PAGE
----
I was born into a nation whose national day was July 4th, and whose creed was dedicated to the principle that all men were created equal. I live in a nation whose national day is September 11th, and whose creed is that we will kill the ebil dewers. So long as they aren't bankers, search companies, iPhone makers, oil companies, real estate swindlers, or whatever other corporate exception we have carved out.

But this one nation, of Bush v Gore, Citizens United, enemy combatants, executive assassinations, and pervasive denial of evolution, climate, and basic human decency, is eroding. On this day, September 11th is a few fading bumper stickers. It is less present than Pearl Harbor was. It may be revived, as July 4th is actually a revival of a date that was not that important at the time – John Adams though that July 2nd would be the national day. However, that revival will mean something quite different. Because we didn't just sleep, we were stoned.

Different from the growing cult among the old of "St. Hitch" who is the patron saint of sell outs,  of every old man who betray everything they young man stood for. The spirit of fear that stalks those whose chattel rebels, and whose distant slaves, beyond the reach of conscience, come to the bed side with a blade.

But these are old men's totems. The young are not terrified of Islam, people with scarves run the registers where they buy beer, and

On September 11th, in this Septembrist nation, I give you July 4th, the once and future founding of America.

Saturday, September 8, 2012

Food Fight Among the Body Boomer Gods - IV

The Collapse of Demographic Determinism

Touching on each of the three writers reveals more about the critic than the writers. This critic is fed up with the Body Boomers talking about themselves, particularly since this is the second to last Presidential election which will be about the Baby Boom, the next one will be as well.  He's also tired of an idea that can be called "demographic determinism." That is, ones fortunes are largely about clashes of people born at the right moment or right time.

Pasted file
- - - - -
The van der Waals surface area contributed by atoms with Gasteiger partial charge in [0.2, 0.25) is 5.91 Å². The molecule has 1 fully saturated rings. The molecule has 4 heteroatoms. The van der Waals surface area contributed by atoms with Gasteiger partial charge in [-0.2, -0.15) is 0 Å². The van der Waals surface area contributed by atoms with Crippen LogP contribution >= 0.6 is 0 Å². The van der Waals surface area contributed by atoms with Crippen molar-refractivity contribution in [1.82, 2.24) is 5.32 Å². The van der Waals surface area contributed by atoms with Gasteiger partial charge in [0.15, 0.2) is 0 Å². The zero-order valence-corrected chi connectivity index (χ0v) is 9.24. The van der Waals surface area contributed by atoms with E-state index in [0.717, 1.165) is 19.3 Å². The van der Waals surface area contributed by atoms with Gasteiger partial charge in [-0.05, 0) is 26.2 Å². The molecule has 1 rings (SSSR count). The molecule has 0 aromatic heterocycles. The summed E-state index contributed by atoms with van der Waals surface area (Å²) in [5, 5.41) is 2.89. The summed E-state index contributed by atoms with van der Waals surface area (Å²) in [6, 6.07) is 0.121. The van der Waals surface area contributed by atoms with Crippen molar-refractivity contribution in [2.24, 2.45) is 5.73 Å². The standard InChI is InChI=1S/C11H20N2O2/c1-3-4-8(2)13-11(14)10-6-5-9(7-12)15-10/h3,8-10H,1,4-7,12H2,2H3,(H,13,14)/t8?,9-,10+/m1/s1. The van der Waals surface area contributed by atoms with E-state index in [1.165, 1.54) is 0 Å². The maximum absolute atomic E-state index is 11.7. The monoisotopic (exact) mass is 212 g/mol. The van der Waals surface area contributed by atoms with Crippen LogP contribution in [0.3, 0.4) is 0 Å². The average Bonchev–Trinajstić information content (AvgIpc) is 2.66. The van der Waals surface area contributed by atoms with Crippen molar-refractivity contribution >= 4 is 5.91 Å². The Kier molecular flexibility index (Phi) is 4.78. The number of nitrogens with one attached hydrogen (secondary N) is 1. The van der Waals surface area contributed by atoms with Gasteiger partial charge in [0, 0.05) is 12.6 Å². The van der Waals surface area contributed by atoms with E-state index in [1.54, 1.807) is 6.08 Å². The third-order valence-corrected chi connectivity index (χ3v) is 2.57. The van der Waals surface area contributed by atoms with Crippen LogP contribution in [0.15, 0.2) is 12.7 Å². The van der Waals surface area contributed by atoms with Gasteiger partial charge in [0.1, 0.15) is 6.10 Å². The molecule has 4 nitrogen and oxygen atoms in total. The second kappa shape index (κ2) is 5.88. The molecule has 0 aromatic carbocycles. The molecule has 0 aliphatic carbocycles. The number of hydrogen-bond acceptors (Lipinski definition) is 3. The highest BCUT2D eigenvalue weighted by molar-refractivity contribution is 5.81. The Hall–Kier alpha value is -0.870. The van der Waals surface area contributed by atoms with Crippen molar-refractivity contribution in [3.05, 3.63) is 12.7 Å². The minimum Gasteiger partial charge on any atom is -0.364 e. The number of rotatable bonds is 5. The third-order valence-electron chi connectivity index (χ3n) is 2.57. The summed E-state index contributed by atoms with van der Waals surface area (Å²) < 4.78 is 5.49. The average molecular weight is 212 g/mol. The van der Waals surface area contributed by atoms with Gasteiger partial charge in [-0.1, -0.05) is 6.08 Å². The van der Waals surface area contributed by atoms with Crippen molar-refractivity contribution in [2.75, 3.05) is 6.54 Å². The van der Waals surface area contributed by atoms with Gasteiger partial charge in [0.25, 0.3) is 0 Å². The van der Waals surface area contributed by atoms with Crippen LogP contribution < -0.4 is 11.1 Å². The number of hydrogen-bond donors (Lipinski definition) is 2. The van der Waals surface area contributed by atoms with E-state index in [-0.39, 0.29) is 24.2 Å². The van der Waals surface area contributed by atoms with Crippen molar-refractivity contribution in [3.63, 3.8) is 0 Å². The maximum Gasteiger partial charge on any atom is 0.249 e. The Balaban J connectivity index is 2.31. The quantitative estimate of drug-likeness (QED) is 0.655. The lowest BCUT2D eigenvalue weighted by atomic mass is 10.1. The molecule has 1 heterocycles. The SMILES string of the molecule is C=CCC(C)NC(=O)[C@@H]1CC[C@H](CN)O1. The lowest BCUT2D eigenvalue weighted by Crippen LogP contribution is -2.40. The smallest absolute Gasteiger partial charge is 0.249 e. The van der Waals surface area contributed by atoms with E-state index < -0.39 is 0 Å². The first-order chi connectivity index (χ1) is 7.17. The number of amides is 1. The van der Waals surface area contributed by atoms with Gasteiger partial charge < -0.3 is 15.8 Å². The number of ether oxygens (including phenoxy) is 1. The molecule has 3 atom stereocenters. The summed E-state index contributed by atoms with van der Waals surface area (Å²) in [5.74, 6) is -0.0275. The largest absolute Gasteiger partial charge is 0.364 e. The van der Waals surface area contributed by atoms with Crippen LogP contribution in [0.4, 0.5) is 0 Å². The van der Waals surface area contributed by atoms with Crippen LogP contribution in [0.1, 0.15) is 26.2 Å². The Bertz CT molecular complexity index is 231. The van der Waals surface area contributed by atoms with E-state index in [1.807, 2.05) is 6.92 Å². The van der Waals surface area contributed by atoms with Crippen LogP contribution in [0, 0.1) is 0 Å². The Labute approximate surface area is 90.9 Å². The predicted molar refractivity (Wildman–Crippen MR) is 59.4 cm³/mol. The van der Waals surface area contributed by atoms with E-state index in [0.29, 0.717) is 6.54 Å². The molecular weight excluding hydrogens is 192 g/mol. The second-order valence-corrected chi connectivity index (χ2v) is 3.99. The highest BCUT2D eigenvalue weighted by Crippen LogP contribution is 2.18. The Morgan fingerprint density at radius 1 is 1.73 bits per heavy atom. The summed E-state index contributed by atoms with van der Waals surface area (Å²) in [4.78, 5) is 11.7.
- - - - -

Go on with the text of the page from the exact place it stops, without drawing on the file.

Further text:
However selling demographic determinism is at a fever pitch right now, precisely because the great synchronizing events of that created the Body Boom generation are breaking up. The reason for this quick literary survey is was motivated in no small part because the three writers show one of the first break up moments of the body boom: 1967-1972. This was the moment which divided the body boom into early and late: those who were not part of it, whose friends did not go to Vietnam, who were not on college campuses, who were not blindsided by the force of the late 1960's as a cultural moment – the time when sound went Stereo, and Television went Color, and Cinema went realist – parse differently from those who were there, or were rocked by it in their formative intellectual moment.